According to a renowned child adoption site, there are around 14,000 foster care children here in Florida. Those looking to adopt may have questions regarding the matter and want to know what they need to legally qualify.

What should parents know about post-adoption communication?

For many years, the vast majority of adoptions were closed—meaning “secret.” The adoptive parents didn’t know who the birth mothers were, and the birth mothers didn’t know who were raising their child.

However, as people became more aware of the advantages of open adoptions, these became the norm. Most adoptions are now open or semi-open, meaning that birth mothers and adoptive parents can learn about each other and communicate after the adoption.

Preparing for a New Addition

Adopting a child is a lengthy process that is legally complex and emotionally charged. Set aside the financial obligation. Prospective parents who are about to become legal parents need to not only prepare themselves on a personal level but also take actual steps to welcome their respective new additions.

Should the Name be the Same?

Co-parenting can work even if you don't like your ex-spouse

One of the most difficult aspects of divorce is deciding what will happen to your children. It's not easy to relinquish control of your parenting time or your children's schedule, and it can be hard to set aside your own feelings so you can do what is in the best interests of the children. In many cases, Florida families find that it is beneficial to choose a co-parenting schedule.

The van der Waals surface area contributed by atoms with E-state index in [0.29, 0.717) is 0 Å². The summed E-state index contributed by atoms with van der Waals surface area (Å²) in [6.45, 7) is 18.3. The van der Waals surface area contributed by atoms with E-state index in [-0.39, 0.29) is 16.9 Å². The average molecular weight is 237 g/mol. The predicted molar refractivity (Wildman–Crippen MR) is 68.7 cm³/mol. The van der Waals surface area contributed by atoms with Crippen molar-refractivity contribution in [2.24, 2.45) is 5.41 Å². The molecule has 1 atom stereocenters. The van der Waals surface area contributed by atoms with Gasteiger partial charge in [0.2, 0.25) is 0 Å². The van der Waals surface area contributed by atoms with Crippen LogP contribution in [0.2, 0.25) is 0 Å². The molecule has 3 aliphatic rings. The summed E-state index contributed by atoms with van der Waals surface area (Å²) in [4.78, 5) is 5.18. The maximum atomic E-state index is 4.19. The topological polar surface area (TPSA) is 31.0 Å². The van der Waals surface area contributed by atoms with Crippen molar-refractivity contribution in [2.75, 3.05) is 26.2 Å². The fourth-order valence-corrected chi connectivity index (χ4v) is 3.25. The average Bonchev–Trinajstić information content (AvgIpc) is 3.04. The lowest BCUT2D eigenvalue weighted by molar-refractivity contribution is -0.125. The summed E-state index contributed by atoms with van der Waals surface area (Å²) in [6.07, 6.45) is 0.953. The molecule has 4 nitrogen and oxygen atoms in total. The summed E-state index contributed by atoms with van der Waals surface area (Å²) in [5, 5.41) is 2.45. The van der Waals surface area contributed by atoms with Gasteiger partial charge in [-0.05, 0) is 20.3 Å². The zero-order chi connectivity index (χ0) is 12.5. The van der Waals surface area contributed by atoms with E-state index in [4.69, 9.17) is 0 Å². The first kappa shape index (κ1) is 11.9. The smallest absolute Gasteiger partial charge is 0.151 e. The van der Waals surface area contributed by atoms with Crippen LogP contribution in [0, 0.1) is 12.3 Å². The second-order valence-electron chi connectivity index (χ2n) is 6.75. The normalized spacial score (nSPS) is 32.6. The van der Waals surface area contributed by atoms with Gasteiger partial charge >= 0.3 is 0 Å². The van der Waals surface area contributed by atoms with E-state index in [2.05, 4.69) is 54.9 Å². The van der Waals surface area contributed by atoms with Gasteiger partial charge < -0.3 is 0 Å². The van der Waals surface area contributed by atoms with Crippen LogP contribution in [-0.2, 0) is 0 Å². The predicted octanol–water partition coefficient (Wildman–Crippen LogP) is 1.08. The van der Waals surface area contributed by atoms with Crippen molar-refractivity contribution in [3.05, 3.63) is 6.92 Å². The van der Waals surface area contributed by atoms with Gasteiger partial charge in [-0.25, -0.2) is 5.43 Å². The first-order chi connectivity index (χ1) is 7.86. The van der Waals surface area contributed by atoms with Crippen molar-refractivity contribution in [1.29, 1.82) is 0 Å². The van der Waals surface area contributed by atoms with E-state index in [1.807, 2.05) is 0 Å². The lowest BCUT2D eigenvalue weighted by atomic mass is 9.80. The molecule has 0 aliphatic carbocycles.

Co-parenting is not easy, and it will require you and your former spouse to work together cooperatively to raise your children together post-divorce. This can be especially difficult when you and the other parent don't get along. However, this does not necessarily preclude you from choosing this custody option. With a commitment to the needs of your children and the right perspective, it is possible to make co-parenting work well

Thinking of adopting a child? Keep these things in mind

Many Florida households include family members who are children. The means by which a child enters a family can vary. Perhaps you have a neighbor who is currently pregnant. A few doors down, you might know another person who welcomed several children into his or her family by marrying the children's parent. Chances are, somewhere in your town, there are also children who came to their families by adoption.

If married spouses are unable to conceive a child for some reason, they might consider adopting one instead. Then again, you might already have several biological children but feel called to reach out and welcome an adopted child into your family as well. Regardless of your exact reasons for wanting to adopt, there are several things you'll want to keep in mind if you are contemplating doing so.

The Importance of Adoption Awareness

This year’s National Adoption Week occurs from October 14th to the 20th. Since it’s inception, the event focuses on finding homes for children waiting to be adopted. This year, the emphasis is on kids who wait the longest to find a home. Considered priority children, they include:

  • Sibling groups
  • Minority ethnic children
  • Older children suffering from health issues or disabilities